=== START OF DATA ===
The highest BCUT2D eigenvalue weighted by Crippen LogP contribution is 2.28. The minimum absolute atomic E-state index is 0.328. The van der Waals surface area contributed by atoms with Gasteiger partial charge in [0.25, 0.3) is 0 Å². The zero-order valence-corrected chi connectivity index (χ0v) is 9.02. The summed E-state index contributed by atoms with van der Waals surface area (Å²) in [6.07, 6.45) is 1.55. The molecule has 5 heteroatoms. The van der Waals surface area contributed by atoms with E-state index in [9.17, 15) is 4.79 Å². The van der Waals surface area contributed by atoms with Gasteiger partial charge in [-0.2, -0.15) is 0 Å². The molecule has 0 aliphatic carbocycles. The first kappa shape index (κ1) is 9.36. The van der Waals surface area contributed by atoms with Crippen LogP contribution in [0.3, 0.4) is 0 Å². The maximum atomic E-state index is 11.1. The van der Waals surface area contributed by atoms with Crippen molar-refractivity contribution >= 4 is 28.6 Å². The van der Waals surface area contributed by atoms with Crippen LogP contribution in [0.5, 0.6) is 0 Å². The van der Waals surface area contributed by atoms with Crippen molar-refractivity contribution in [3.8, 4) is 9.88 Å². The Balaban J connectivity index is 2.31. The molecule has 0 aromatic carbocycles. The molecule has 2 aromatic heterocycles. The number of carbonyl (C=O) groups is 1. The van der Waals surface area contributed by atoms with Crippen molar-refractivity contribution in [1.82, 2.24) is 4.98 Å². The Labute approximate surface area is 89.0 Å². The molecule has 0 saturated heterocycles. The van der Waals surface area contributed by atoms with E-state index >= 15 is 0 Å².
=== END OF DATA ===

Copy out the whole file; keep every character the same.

The highest BCUT2D eigenvalue weighted by Crippen LogP contribution is 2.28. The minimum absolute atomic E-state index is 0.328. The van der Waals surface area contributed by atoms with Gasteiger partial charge in [0.25, 0.3) is 0 Å². The zero-order valence-corrected chi connectivity index (χ0v) is 9.02. The summed E-state index contributed by atoms with van der Waals surface area (Å²) in [6.07, 6.45) is 1.55. The molecule has 5 heteroatoms. The van der Waals surface area contributed by atoms with E-state index in [9.17, 15) is 4.79 Å². The van der Waals surface area contributed by atoms with Gasteiger partial charge in [-0.2, -0.15) is 0 Å². The molecule has 0 aliphatic carbocycles. The first kappa shape index (κ1) is 9.36. The van der Waals surface area contributed by atoms with Crippen LogP contribution in [0.3, 0.4) is 0 Å². The maximum atomic E-state index is 11.1. The van der Waals surface area contributed by atoms with Crippen molar-refractivity contribution >= 4 is 28.6 Å². The van der Waals surface area contributed by atoms with Crippen LogP contribution in [0.5, 0.6) is 0 Å². The van der Waals surface area contributed by atoms with Crippen molar-refractivity contribution in [3.8, 4) is 9.88 Å². The Balaban J connectivity index is 2.31. The molecule has 0 aromatic carbocycles. The molecule has 2 aromatic heterocycles. The number of carbonyl (C=O) groups is 1. The van der Waals surface area contributed by atoms with Crippen molar-refractivity contribution in [1.82, 2.24) is 4.98 Å². The Labute approximate surface area is 89.0 Å². The molecule has 0 saturated heterocycles. The van der Waals surface area contributed by atoms with E-state index >= 15 is 0 Å².